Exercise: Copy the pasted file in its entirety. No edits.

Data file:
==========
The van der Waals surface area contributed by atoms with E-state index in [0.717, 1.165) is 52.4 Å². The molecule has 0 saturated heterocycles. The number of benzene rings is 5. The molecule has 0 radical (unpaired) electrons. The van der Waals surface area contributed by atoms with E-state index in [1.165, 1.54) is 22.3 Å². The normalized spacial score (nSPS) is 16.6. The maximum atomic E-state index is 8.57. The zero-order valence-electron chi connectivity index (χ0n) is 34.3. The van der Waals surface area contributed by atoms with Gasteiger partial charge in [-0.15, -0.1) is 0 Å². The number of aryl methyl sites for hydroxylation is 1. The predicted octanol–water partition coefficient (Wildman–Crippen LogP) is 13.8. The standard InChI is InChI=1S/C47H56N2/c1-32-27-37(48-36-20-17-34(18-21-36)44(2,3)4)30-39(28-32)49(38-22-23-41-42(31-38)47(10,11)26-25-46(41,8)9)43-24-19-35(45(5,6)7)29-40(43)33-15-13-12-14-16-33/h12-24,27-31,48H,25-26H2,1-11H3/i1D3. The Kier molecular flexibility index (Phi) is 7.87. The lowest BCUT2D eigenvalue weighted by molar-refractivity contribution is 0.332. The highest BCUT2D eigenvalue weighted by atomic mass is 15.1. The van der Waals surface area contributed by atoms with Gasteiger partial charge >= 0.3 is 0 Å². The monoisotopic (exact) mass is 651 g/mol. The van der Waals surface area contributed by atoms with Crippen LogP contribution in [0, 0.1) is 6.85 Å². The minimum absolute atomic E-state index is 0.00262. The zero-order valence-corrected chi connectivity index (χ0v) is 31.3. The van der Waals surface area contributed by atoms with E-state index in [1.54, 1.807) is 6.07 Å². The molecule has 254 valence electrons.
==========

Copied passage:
The van der Waals surface area contributed by atoms with E-state index in [0.717, 1.165) is 52.4 Å². The molecule has 0 saturated heterocycles. The number of benzene rings is 5. The molecule has 0 radical (unpaired) electrons. The van der Waals surface area contributed by atoms with E-state index in [1.165, 1.54) is 22.3 Å². The normalized spacial score (nSPS) is 16.6. The maximum atomic E-state index is 8.57. The zero-order valence-electron chi connectivity index (χ0n) is 34.3. The van der Waals surface area contributed by atoms with Gasteiger partial charge in [-0.15, -0.1) is 0 Å². The number of aryl methyl sites for hydroxylation is 1. The predicted octanol–water partition coefficient (Wildman–Crippen LogP) is 13.8. The standard InChI is InChI=1S/C47H56N2/c1-32-27-37(48-36-20-17-34(18-21-36)44(2,3)4)30-39(28-32)49(38-22-23-41-42(31-38)47(10,11)26-25-46(41,8)9)43-24-19-35(45(5,6)7)29-40(43)33-15-13-12-14-16-33/h12-24,27-31,48H,25-26H2,1-11H3/i1D3. The Kier molecular flexibility index (Phi) is 7.87. The lowest BCUT2D eigenvalue weighted by molar-refractivity contribution is 0.332. The highest BCUT2D eigenvalue weighted by atomic mass is 15.1. The van der Waals surface area contributed by atoms with Gasteiger partial charge >= 0.3 is 0 Å². The monoisotopic (exact) mass is 651 g/mol. The van der Waals surface area contributed by atoms with Crippen LogP contribution in [0, 0.1) is 6.85 Å². The minimum absolute atomic E-state index is 0.00262. The zero-order valence-corrected chi connectivity index (χ0v) is 31.3. The van der Waals surface area contributed by atoms with E-state index in [1.54, 1.807) is 6.07 Å². The molecule has 254 valence electrons.